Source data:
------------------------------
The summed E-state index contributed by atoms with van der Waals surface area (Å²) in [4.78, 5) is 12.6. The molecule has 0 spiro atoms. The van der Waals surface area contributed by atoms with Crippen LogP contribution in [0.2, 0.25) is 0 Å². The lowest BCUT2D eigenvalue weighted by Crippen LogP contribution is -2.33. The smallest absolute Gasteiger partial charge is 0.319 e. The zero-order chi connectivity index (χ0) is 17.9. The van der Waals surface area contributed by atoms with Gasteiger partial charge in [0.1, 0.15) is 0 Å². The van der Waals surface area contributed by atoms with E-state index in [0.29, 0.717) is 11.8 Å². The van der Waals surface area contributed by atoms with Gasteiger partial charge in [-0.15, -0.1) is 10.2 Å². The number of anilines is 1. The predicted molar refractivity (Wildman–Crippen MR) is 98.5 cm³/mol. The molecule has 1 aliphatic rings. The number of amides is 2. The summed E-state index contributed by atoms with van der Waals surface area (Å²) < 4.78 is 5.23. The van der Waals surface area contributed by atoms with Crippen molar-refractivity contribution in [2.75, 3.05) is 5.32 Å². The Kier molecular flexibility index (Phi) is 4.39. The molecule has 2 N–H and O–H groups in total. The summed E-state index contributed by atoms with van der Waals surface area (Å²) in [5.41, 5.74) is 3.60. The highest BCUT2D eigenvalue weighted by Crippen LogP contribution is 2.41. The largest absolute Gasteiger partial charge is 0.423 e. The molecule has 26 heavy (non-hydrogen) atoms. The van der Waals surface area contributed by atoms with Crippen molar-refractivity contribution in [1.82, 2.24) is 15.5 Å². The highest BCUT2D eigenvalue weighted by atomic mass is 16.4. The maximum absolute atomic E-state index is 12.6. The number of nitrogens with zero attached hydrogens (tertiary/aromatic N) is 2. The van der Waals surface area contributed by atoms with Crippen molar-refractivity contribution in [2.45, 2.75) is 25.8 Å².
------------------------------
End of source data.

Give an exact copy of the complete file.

The summed E-state index contributed by atoms with van der Waals surface area (Å²) in [4.78, 5) is 12.6. The molecule has 0 spiro atoms. The van der Waals surface area contributed by atoms with Crippen LogP contribution in [0.2, 0.25) is 0 Å². The lowest BCUT2D eigenvalue weighted by Crippen LogP contribution is -2.33. The smallest absolute Gasteiger partial charge is 0.319 e. The zero-order chi connectivity index (χ0) is 17.9. The van der Waals surface area contributed by atoms with Gasteiger partial charge in [0.1, 0.15) is 0 Å². The van der Waals surface area contributed by atoms with E-state index in [0.29, 0.717) is 11.8 Å². The van der Waals surface area contributed by atoms with Gasteiger partial charge in [-0.15, -0.1) is 10.2 Å². The number of anilines is 1. The predicted molar refractivity (Wildman–Crippen MR) is 98.5 cm³/mol. The molecule has 1 aliphatic rings. The number of amides is 2. The summed E-state index contributed by atoms with van der Waals surface area (Å²) < 4.78 is 5.23. The van der Waals surface area contributed by atoms with Crippen molar-refractivity contribution in [2.75, 3.05) is 5.32 Å². The Kier molecular flexibility index (Phi) is 4.39. The molecule has 2 N–H and O–H groups in total. The summed E-state index contributed by atoms with van der Waals surface area (Å²) in [5.41, 5.74) is 3.60. The highest BCUT2D eigenvalue weighted by Crippen LogP contribution is 2.41. The largest absolute Gasteiger partial charge is 0.423 e. The molecule has 26 heavy (non-hydrogen) atoms. The van der Waals surface area contributed by atoms with Crippen molar-refractivity contribution in [1.82, 2.24) is 15.5 Å². The highest BCUT2D eigenvalue weighted by atomic mass is 16.4. The maximum absolute atomic E-state index is 12.6. The number of nitrogens with zero attached hydrogens (tertiary/aromatic N) is 2. The van der Waals surface area contributed by atoms with Crippen molar-refractivity contribution in [2.45, 2.75) is 25.8 Å².